Wednesday 7 July 2021

#WEP #WINNER's #GUESTPOST – Steph Wolmarans' Writing with Change in Mind

Hello everyone! Renée here! 

As you all know, the winner of the WEP Challenge gets the opportunity to write a guest post. Steph Wolmarans' story Storm of the Water Dragon moved its readers from hopelessness to hope. As our judge, Nick Wilford said: "Very imaginative and otherworldly. Impressive world-building in this short piece."

Today Steph has addressed Writing with Change in Mind. So take it away, Steph!

 Writing with Change in Mind

When I taught writing to elementary students I used to tell them no one would care about Cinderella if her father never died, or her stepsisters were really nice to her. People want to read about conflict, otherwise what is the point?


I also taught them to look for a change in the character from beginning to end when reading stories. Did the character want to change? What happened to their feelings?

I had plenty of time to think about these lessons while I worked on my manuscript this past year. I focused a lot on the story arc, character arc, and moral arc. Simply put, arcs occur because of change. The conflict causes a change or prevents it. Whichever occurs is generally the opposite of the main character’s original desire or goal.  

I feel like this is more relevant to readers today than ever before. It seems like everyone has “change” on the brain. Some fight for change, others fight to prevent it. Humans have accomplished so much by adapting to change, and preserved truly beautiful cultures by refusing to change. No matter which side of change we find ourselves on, we are generally very passionate about it.


I think because of the recent intensification of change, authors must also step up their game. Perhaps it is my personal preference, but I tend to relate better with characters in extreme situations. For this reason, I prefer speculative fiction. It provides a lens through which I can contemplate reality. The best authors create elaborate, but tidy worlds that allow readers to see the conflict with crystal clarity. The result is an emotional attachment to the characters caught in the arc of change.

I was recently stuck in a car dealer waiting room awaiting repairs. I worked on my manuscript to pass the time, but the other woman was glued to the HGTV episode. In the show, wealthy celebrities were “giving back” by fixing the yard at their friend's house. The writers for the show pulled her in by discussing all the hardships this “poor” woman had suffered with the loss of her mother and husband in the past year and her move to a smaller mansion. Each time they mentioned these hardships, the woman in the waiting room would utter a sound of sympathy. I could not help but think she was crazy for caring about this woman. Is that outdoor kitchen and luxury spa pool really going to make her life better? Obviously, the recent events in her life were tragic. If the same happened to me, I would be devastated. But I had a lot of trouble attaching to the story. They could build an entire subdivision of tiny homes for refugee families for what they spent on this woman’s backyard. Is it just me? My age or personality?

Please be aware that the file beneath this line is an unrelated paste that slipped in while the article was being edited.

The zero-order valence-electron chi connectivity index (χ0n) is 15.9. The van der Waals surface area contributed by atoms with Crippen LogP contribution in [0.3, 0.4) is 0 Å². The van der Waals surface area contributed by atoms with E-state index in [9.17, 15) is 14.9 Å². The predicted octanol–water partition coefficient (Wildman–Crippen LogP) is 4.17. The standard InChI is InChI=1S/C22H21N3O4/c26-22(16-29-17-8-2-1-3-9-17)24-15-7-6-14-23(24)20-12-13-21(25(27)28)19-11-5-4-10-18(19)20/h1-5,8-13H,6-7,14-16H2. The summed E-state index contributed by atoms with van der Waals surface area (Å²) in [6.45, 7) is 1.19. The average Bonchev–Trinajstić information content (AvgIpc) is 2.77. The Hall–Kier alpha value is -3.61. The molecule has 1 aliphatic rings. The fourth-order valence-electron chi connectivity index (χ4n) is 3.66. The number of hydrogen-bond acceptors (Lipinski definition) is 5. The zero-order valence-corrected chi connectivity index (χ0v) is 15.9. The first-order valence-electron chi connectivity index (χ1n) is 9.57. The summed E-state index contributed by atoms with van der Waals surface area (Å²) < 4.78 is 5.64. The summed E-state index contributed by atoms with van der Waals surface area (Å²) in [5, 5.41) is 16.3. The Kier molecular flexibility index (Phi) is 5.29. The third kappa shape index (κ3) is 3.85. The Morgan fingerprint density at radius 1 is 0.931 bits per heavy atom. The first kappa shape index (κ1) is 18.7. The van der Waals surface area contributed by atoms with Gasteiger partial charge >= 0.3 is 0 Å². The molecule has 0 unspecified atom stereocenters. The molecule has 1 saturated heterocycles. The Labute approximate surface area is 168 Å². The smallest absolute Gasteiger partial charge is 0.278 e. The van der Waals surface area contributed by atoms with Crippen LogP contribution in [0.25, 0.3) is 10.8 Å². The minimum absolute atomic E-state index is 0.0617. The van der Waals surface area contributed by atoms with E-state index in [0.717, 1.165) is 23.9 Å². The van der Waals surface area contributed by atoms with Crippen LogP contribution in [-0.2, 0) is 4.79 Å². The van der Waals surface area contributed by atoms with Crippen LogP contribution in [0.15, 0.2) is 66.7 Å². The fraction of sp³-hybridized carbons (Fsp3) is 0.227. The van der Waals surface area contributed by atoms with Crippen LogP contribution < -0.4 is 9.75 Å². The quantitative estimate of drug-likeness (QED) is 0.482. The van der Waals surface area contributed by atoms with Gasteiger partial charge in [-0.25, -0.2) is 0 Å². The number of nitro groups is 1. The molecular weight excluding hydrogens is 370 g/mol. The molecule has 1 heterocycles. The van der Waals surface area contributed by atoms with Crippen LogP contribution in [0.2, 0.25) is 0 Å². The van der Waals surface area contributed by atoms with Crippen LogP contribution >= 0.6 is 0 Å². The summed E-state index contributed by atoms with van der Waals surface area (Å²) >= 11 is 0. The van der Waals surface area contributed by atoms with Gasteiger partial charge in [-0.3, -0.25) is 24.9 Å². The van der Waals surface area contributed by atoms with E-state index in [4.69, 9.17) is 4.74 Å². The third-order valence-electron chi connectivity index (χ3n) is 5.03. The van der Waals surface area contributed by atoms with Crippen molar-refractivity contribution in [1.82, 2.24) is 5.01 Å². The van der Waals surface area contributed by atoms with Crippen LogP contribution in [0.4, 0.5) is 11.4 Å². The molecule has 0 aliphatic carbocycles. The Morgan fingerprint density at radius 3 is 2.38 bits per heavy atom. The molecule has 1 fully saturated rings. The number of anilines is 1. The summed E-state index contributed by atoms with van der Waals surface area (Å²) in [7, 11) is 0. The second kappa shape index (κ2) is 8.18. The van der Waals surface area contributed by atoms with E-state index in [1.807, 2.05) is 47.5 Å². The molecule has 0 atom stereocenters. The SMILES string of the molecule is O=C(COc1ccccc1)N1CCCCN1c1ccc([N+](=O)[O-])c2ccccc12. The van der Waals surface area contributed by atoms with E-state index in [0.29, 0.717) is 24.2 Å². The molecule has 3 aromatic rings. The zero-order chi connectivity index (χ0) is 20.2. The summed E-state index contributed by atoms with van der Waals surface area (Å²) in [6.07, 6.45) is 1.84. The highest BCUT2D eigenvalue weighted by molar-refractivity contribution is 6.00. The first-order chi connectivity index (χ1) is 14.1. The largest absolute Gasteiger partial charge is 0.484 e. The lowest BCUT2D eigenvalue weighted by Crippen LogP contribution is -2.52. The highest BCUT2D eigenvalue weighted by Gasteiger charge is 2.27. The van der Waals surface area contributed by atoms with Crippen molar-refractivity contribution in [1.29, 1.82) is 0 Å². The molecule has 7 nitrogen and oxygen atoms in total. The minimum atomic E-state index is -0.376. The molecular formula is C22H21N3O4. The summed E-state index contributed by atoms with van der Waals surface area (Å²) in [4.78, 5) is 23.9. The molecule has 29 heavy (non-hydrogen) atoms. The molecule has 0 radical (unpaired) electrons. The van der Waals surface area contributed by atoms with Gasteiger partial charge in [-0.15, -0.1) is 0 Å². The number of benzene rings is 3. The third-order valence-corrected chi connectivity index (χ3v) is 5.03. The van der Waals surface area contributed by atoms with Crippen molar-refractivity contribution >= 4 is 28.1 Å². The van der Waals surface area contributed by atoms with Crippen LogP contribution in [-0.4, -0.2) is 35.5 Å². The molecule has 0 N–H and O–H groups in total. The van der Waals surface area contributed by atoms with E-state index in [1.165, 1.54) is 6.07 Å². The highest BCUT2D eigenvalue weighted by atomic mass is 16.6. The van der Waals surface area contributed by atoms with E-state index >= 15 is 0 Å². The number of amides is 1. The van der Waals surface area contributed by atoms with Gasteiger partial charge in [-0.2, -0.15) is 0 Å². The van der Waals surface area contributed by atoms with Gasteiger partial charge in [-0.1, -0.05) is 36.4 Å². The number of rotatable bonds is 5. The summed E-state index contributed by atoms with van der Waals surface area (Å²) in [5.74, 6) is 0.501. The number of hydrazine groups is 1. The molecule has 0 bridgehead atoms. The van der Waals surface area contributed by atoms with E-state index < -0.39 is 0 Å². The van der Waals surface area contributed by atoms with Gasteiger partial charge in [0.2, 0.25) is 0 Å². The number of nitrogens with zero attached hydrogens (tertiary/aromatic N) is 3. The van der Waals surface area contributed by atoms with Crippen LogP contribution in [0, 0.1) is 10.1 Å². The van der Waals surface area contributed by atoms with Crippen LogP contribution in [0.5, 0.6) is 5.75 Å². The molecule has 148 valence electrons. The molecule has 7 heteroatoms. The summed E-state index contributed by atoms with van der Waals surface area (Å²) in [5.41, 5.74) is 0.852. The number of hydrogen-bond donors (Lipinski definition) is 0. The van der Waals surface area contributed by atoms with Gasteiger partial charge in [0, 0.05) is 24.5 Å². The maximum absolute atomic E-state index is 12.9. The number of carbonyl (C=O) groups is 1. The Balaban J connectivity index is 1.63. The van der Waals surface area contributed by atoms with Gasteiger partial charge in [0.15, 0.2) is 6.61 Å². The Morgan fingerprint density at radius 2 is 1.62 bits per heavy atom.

For me, these writers failed to create a relatable story. Personally, the show would have been more enjoyable without the “story” part. It was reality TV, but it was a very narrow view of reality. That is why I like stories that push readers beyond reality. I think authors have a big challenge to keep up with the drastic changes in our world today. The next generation of readers may have trouble relating to the conflicts of yesterday. What do you think?


Steph Wolmarans is a speculative fiction author. Her short story,
The Utten Mission, was recently published in the Insecure Writer’s Support Group anthology Dark Matter:  Artificial. Steph’s flash fiction, short stories, and novel updates can be found at


Thank you so much for your guest post, Steph. How about you, readers? Is conflict key in your writing?

We'd love for you to tweet this post or share it to Facebook or your favorite social media site.

@StephWolmarans #WEPGREATWAVE #WEPwinner #guestpost Writing with Change in Mind @DeniseCCovey, @YolandaRenee, @LGKeltner, @OlgaGodim #amwriting #writingchalleng

@StephWolmarans #WEPGREATWAVE #WEPwinner Storm of the Water Dragon #guestpost Writing with Change in Mind @DeniseCCovey, @YolandaRenee, @LGKeltner, @OlgaGodim #amwriting #writingchallenge

@StephWolmarans #WEPGREATWAVE #WEPwinner Storm of the Water Dragon #guestpost Writing with Change in Mind @DeniseCCovey, @YolandaRenee, @LGKeltner, @OlgaGodim #amwriting #writingchallenge


Our next challenge will be here before we know it! We hope many of you will consider joining us for our August challenge. Freedom of Speech! We'll post about it on August 1.

See you all there!